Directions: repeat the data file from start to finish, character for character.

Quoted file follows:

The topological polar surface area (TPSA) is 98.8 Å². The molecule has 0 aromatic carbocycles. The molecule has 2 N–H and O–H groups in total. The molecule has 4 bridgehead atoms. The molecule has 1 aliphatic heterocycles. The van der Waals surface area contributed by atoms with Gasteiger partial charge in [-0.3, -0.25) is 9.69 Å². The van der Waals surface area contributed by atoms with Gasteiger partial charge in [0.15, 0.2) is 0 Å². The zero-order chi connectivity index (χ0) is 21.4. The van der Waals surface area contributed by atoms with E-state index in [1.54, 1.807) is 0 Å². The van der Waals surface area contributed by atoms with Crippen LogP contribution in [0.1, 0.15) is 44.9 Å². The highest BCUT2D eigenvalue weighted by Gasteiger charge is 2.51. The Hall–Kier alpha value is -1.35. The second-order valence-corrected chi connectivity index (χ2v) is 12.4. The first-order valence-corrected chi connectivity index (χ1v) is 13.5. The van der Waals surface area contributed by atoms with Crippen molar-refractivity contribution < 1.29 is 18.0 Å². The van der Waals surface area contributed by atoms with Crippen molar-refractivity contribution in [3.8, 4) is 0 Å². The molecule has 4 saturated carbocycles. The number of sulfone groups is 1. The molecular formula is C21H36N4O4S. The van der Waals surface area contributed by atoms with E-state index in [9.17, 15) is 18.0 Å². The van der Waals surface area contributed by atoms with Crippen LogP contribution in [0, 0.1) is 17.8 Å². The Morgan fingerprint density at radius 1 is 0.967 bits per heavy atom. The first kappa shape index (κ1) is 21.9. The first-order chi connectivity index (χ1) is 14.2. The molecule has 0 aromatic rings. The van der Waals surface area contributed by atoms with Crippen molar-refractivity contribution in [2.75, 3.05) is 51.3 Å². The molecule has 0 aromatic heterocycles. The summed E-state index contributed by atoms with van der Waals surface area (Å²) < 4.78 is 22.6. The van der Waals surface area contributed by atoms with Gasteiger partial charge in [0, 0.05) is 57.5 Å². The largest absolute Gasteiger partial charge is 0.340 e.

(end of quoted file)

The topological polar surface area (TPSA) is 98.8 Å². The molecule has 0 aromatic carbocycles. The molecule has 2 N–H and O–H groups in total. The molecule has 4 bridgehead atoms. The molecule has 1 aliphatic heterocycles. The van der Waals surface area contributed by atoms with Gasteiger partial charge in [-0.3, -0.25) is 9.69 Å². The van der Waals surface area contributed by atoms with Gasteiger partial charge in [0.15, 0.2) is 0 Å². The zero-order chi connectivity index (χ0) is 21.4. The van der Waals surface area contributed by atoms with E-state index in [1.54, 1.807) is 0 Å². The van der Waals surface area contributed by atoms with Crippen LogP contribution in [0.1, 0.15) is 44.9 Å². The highest BCUT2D eigenvalue weighted by Gasteiger charge is 2.51. The Hall–Kier alpha value is -1.35. The second-order valence-corrected chi connectivity index (χ2v) is 12.4. The first-order valence-corrected chi connectivity index (χ1v) is 13.5. The van der Waals surface area contributed by atoms with Crippen molar-refractivity contribution < 1.29 is 18.0 Å². The van der Waals surface area contributed by atoms with Crippen molar-refractivity contribution in [3.8, 4) is 0 Å². The molecule has 4 saturated carbocycles. The number of sulfone groups is 1. The molecular formula is C21H36N4O4S. The van der Waals surface area contributed by atoms with E-state index in [9.17, 15) is 18.0 Å². The van der Waals surface area contributed by atoms with Crippen LogP contribution in [0, 0.1) is 17.8 Å². The Morgan fingerprint density at radius 1 is 0.967 bits per heavy atom. The first kappa shape index (κ1) is 21.9. The first-order chi connectivity index (χ1) is 14.2. The molecule has 0 aromatic rings. The van der Waals surface area contributed by atoms with Crippen molar-refractivity contribution in [2.75, 3.05) is 51.3 Å². The molecule has 0 aromatic heterocycles. The summed E-state index contributed by atoms with van der Waals surface area (Å²) < 4.78 is 22.6. The van der Waals surface area contributed by atoms with Gasteiger partial charge in [0, 0.05) is 57.5 Å². The largest absolute Gasteiger partial charge is 0.340 e.